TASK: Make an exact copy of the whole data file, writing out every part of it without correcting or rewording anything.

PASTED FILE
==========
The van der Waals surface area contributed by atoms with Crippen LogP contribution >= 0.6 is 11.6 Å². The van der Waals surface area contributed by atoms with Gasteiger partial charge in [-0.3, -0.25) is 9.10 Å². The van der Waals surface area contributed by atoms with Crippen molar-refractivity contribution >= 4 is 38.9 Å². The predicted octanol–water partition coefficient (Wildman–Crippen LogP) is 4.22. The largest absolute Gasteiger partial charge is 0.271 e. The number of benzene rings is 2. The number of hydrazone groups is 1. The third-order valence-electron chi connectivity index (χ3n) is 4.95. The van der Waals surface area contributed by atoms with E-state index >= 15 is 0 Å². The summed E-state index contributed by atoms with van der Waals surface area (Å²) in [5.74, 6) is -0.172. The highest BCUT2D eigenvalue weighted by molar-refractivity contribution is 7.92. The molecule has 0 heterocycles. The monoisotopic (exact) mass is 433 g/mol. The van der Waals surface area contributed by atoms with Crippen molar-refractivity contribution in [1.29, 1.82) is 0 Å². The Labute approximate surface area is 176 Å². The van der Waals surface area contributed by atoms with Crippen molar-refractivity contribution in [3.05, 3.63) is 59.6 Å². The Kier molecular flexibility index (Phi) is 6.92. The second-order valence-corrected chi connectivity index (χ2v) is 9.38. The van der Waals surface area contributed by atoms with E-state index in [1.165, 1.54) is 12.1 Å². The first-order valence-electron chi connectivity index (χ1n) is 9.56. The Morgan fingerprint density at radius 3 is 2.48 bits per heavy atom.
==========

The van der Waals surface area contributed by atoms with Crippen LogP contribution >= 0.6 is 11.6 Å². The van der Waals surface area contributed by atoms with Gasteiger partial charge in [-0.3, -0.25) is 9.10 Å². The van der Waals surface area contributed by atoms with Crippen molar-refractivity contribution >= 4 is 38.9 Å². The predicted octanol–water partition coefficient (Wildman–Crippen LogP) is 4.22. The largest absolute Gasteiger partial charge is 0.271 e. The number of benzene rings is 2. The number of hydrazone groups is 1. The third-order valence-electron chi connectivity index (χ3n) is 4.95. The van der Waals surface area contributed by atoms with E-state index >= 15 is 0 Å². The summed E-state index contributed by atoms with van der Waals surface area (Å²) in [5.74, 6) is -0.172. The highest BCUT2D eigenvalue weighted by molar-refractivity contribution is 7.92. The molecule has 0 heterocycles. The monoisotopic (exact) mass is 433 g/mol. The van der Waals surface area contributed by atoms with Crippen molar-refractivity contribution in [1.29, 1.82) is 0 Å². The Labute approximate surface area is 176 Å². The van der Waals surface area contributed by atoms with Crippen molar-refractivity contribution in [3.05, 3.63) is 59.6 Å². The Kier molecular flexibility index (Phi) is 6.92. The second-order valence-corrected chi connectivity index (χ2v) is 9.38. The van der Waals surface area contributed by atoms with E-state index in [1.165, 1.54) is 12.1 Å². The first-order valence-electron chi connectivity index (χ1n) is 9.56. The Morgan fingerprint density at radius 3 is 2.48 bits per heavy atom.